Some forethought, a clear statement of intent and practice, and a modicum of documentation can make contributors and benefactors more comfortable with donating and using open source code.
As an attorney and non-hacker, I often marvel at the breadth and depth of code that is available as open source. I also marvel at the process that manages to pull all of that code together into coherent, efficient packages and software stacks. But as an attorney who deals in intellectual property issues, I am less enamored with the lack of standardization around documentation practices for copyright and licensing of such open source code.
Have you every looked at an open source software package and tried to determine with certainty who wrote it, who holds the copyright to it, whether they conveyed adequate rights in their code to the project to which it was contributed, and what license covers that code? (And here I am only talking about the code at the package level– code at the file level often lacks any reference at all to copyright or licensing.) Add to this the fact that a fair number of open source hackers are a prickly bunch insistent on inserting comments into the code that may or may not have any legal effect, and purely from an attorney’s rightfully prickly perspective, the whole thing gets quite puzzling.
Here are some examples of questionable copyrights and licenses. What would you do with the following?
*A comment in a COPYING file for code covered under the GNU General Public License that states, “May not be used for commercial purposes.”
*A series of text files included with executable code that provide the author’s view of the world, sometimes in language that may be construed as offensive.
*A directive that states “This program may be used under the provisions of the GNU[ General or Lesser?] Public License, except that a binary copy of the executable may not be packaged as a part of binary package that’s distributed as part of a Linux distribution.”
*A comment that says, “Probably originally submitted by Bob Jones. Too small to worry about copyright issues, IMO, since it doesn’t do anything substantive.”
Attorneys, like programmers, have a word for such a morass: Ugh.
Who Owns the Cheese?
So how does one wend their way through this maze? Probably the best place to start is at the package level.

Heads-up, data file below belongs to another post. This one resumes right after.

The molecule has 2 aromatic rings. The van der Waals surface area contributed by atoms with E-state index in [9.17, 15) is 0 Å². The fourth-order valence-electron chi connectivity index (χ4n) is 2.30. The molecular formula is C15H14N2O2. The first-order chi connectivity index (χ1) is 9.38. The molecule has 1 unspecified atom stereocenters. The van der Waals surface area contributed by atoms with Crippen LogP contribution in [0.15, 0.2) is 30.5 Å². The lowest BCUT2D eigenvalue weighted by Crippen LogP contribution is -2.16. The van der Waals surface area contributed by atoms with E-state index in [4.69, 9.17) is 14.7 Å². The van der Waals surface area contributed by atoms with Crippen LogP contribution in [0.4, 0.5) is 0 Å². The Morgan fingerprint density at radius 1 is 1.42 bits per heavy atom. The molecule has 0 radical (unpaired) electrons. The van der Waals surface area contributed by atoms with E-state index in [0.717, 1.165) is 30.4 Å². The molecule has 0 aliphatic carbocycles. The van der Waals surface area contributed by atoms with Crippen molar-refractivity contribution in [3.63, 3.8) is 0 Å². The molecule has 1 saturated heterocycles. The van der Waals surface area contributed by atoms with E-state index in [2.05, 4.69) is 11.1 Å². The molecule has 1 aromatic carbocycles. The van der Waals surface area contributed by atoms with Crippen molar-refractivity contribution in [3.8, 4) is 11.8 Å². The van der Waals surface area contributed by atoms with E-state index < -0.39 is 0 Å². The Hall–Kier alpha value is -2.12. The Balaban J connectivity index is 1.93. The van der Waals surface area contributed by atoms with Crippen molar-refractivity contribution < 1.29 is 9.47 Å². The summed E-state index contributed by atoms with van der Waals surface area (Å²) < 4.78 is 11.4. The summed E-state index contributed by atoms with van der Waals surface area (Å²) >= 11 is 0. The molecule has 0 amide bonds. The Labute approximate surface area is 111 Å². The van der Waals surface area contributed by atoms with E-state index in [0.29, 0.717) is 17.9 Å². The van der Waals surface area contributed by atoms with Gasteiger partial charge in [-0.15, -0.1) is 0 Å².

1.First, identify whether the package has a COPYRIGHT.txt, LICENSE.txt, or similar file. Read those files and determine whether the license is one that adheres to all derivative works (like the GNU General Public License, the Common Public License, or the Mozilla Public License), or whether it’s a simple copyright permission (like the Berkeley Software Distribution License or the MIT License). Also, try to determine whether there is a centralized project that manages the package.
2.The next step is to visit the project’s web site. If possible, determine what practices the project follows in accepting code contributions. Does it require assignment? Does it require standardized copyright/license practices? Does it require an express grant of license by the author or copyright holders? Knowing the practices followed by the project can be immensely helpful in confirming the proper heritage of the code.
3.Next, scan the files in the package using a tool like grep to search for words like “copyright” and “license.” (It’s probably best to use truncated forms of these words with wild cards). Such a quick search allows you to determine whether there are any hidden or unexpected copyright/license statements buried in the code.
4.Having compiled all of this information, you must then reconcile it. It works best to approach this problem from the top down: start with the information you derived from any project page, then reconcile the copyright/license files from the package, and ultimately determine whether there are any inconsistent or unexpected copyright/license statements contained in individual files. With respect to the latter group, the question then becomes whether the project or package information trumps these anomalies. That is a legal judgment call. Finally, if all else fails, you can attempt to track down the original author or the project maintainer and request clarification or ask to have the statements modified or deleted.
Some Simple Steps to Source Sanity
Much of the agony of this process can be avoided if development project follow a consistent practice of documenting their code.
First, each open source project should have a web page that clearly sets forth what minimum comment lines should be contained in each package, file, or patch. For example, you could specify that each new file should, at a minimum, contain:
*The author (s) of the code;
*A copyright attribution statement for the copyright holder of the code at the time of its authorship;
*A declaration that states whether or not the code has been assigned to an organization, a statement about such assignment, or if the code has been contributed under a contribution agreement, a reference to that contribution agreement; and
*A reference to the license that covers the file. Tthis reference can be the license in its entirety, or, more efficiently, a reference to where the license can be found, either within the package or at a specified URL.
At the package level there needs to be a clearly identified file that contains copyright and license information, called COPYING or LICENSE. Ideally, this file would also identify all of the other files contained within the package and reference to the fact that all such files are subject to the license contained in the master file. Of course, if there are a variety of licenses for the included files, each should be explained.
By spending a bit more time documenting copyright and license information in this manner, developers go a long way to increase other developers’ “legal” comfort with using open source code.
Mark Webbink is Deputy General Counsel of Red Hat, Inc.